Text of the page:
A LoyaltyLobby reader sent me an email yesterday about having a booking made at Melia INNSIDE Genova that would be different hotel (reflagged) during the stay and what he should do about it?
Here’s the email from the reader:
Here is something I have never come across. I’m going to be in Madrid in just over a week and was booked in to the Melia INNSIDE Genova. 3 days ago I got an email from Melia telling me that the reservation is no longer guaranteed because the operator is changing hands on 28 April (i.e. today).
I wrote back asking for more details and in the interim went to the Genova website and noted that bookings were not available from yesterday onwards.
Melia told me they can transfer me to another hotel – Melia Princesa.. a 5* (INNSIDE is 4*) on the same terms, but I would get a standard room which is supposed to be better than the deluxe room at the first hotel.
As of today, Genova has disappeared from the Melia website.
I called the number on my reservation for the INNSIDE and got to speak to someone who asked my arrival date to punch in to the system, and then gave me my name… and confirmed that my reservation was still valid with them and nothing has changed, except it is no longer a Melia hotel but one run by a small Spanish group called Star Dinero.
I’m not entirely sure what I should do.. shall I stay where I am, or do I change to the Melia Princesa? What would you do?
What is interesting is that I have been unable to find anything about this change online .. google etc.
These reflaggings are happening more often due to the fact that most hotel chains have adopted “asset light” strategy meaning that they own only few if any hotels that are flying their flags.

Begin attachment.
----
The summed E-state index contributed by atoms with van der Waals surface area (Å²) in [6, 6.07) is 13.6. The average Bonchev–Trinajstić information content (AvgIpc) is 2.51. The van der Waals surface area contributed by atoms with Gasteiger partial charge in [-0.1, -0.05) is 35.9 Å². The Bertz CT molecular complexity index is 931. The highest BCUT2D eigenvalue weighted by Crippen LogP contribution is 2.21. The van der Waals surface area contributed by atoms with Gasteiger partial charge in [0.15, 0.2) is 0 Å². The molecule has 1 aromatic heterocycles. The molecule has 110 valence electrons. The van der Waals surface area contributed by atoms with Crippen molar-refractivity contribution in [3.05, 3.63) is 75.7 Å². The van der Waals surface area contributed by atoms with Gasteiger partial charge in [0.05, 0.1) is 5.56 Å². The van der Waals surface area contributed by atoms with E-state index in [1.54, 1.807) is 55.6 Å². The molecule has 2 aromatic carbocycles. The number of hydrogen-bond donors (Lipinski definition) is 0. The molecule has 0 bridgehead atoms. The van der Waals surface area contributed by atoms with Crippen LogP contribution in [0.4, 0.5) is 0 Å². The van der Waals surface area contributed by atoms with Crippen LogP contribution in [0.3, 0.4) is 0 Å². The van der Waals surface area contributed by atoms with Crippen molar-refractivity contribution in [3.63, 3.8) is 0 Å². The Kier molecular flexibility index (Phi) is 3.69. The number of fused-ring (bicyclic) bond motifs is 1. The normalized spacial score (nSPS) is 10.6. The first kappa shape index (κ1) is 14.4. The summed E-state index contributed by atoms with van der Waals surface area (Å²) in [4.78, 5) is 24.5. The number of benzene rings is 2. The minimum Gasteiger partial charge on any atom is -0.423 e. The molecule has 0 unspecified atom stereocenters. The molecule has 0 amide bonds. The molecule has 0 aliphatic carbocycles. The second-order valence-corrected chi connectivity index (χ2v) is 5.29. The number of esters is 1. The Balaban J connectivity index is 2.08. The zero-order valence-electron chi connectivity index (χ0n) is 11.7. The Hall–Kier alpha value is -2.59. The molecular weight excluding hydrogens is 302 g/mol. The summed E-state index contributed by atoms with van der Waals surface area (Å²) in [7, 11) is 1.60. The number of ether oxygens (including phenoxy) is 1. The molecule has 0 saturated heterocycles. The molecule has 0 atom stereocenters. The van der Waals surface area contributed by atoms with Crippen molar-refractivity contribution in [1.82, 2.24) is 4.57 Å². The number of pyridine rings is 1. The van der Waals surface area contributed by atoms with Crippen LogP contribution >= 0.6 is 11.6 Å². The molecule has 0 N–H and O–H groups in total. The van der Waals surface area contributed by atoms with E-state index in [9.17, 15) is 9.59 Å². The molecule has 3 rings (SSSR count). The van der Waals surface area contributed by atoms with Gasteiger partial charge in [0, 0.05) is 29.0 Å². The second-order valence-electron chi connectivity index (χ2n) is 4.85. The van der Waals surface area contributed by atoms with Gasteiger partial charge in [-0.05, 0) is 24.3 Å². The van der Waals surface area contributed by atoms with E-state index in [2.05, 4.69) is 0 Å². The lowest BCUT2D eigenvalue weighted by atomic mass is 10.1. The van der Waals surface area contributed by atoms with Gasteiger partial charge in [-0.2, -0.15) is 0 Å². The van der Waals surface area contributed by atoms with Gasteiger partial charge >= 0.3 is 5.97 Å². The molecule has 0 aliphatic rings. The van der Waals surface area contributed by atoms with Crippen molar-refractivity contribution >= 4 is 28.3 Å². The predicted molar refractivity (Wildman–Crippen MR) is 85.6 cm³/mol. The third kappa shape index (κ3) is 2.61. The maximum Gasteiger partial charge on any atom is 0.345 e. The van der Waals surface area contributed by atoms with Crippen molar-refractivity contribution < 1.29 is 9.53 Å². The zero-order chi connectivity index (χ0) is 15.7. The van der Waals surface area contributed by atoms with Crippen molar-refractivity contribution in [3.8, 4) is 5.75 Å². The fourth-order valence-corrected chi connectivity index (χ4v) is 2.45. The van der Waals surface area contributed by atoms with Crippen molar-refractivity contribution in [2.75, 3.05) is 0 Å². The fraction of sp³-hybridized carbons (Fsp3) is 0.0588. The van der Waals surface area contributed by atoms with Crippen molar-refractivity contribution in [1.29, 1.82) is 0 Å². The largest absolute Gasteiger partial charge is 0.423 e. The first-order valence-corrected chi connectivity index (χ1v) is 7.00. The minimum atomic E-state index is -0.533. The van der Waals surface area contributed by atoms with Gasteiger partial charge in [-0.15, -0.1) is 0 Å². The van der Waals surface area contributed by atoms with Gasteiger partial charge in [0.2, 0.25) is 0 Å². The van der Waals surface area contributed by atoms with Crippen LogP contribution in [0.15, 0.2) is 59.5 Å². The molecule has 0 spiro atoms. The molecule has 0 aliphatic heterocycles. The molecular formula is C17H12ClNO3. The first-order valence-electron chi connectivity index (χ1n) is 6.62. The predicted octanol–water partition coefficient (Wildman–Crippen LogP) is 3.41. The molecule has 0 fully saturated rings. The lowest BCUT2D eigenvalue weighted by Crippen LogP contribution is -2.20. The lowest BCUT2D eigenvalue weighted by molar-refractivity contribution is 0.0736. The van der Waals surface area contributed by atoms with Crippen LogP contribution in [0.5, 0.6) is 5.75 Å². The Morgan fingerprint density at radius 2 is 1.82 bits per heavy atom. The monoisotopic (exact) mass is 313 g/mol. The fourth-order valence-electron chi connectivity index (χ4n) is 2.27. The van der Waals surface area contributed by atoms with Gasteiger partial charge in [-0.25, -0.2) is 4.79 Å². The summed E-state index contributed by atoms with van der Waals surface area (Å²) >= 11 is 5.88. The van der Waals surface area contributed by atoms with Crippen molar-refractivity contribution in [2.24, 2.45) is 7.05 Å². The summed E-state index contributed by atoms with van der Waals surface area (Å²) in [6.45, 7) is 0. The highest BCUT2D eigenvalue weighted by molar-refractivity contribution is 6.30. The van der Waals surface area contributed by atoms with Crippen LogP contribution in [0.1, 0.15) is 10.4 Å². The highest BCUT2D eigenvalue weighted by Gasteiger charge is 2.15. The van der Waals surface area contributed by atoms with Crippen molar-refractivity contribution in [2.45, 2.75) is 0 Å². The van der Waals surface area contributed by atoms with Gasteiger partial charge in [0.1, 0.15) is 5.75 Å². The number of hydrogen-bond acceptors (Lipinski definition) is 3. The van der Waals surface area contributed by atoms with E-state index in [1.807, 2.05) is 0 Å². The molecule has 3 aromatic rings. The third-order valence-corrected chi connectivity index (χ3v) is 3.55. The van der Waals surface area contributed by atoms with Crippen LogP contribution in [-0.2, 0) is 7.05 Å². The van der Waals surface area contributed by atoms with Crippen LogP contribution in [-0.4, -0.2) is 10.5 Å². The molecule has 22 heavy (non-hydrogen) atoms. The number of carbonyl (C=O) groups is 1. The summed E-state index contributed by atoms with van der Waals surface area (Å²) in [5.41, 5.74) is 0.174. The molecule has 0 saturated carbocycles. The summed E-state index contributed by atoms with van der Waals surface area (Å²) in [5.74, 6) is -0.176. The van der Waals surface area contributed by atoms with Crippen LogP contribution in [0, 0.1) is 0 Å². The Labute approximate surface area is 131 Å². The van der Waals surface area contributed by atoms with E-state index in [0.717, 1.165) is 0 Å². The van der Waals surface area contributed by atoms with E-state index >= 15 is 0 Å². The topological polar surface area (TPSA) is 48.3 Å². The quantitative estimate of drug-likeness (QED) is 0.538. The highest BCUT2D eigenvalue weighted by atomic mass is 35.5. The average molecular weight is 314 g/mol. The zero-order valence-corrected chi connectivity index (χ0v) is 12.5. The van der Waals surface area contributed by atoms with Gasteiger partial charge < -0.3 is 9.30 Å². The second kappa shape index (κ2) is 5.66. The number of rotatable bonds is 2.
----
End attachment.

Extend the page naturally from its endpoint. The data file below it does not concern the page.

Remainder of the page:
Depending of the franchise agreements that these hotel owners have made, they might decide to switch the brand if hotel is not performing well or they are not satisfied with the fees charged. The problem is that hotels or loyalty programs rarely communicate these changes to those that have made bookings.
As loyalty programs now dictate more where people actually decide to stay, many that have made reservations for hotel that is switching the flag actually want to cancel their reservation and move elsewhere. This is understandable. Why would someone want to stay at property without any benefits?
Some hotels allow people to cancel their reservations while others claim that switching a flag is not significant change.
I would always argue that hotel switching a brand is significant enough change to let someone to get out of prepaid or noncancelable reservation if they so wish. It is not in the hotel’s best interest to have pissed off guests staying and leaving less than stellar reviews on TripAdvisor.
It is really up to the reader if he wants to move his reservation or not. The hotel itself hasn’t changed but the branding is. Melia has loyalty program that comes with some benefits. Not sure if the reader is member of it.
Hotels and chains could work much better when these reflags happen. Sometimes these changes are not communicated to those that have made reservations at all.
Award reservations are sometimes honored but usually no. Reflagged hotels try not to leave those off the hook that have paid prepaid and nonrefundable reservation, although the benefit package for loyalty program members usually is no longer there.
I hope that the reader made the right choice that suited him best.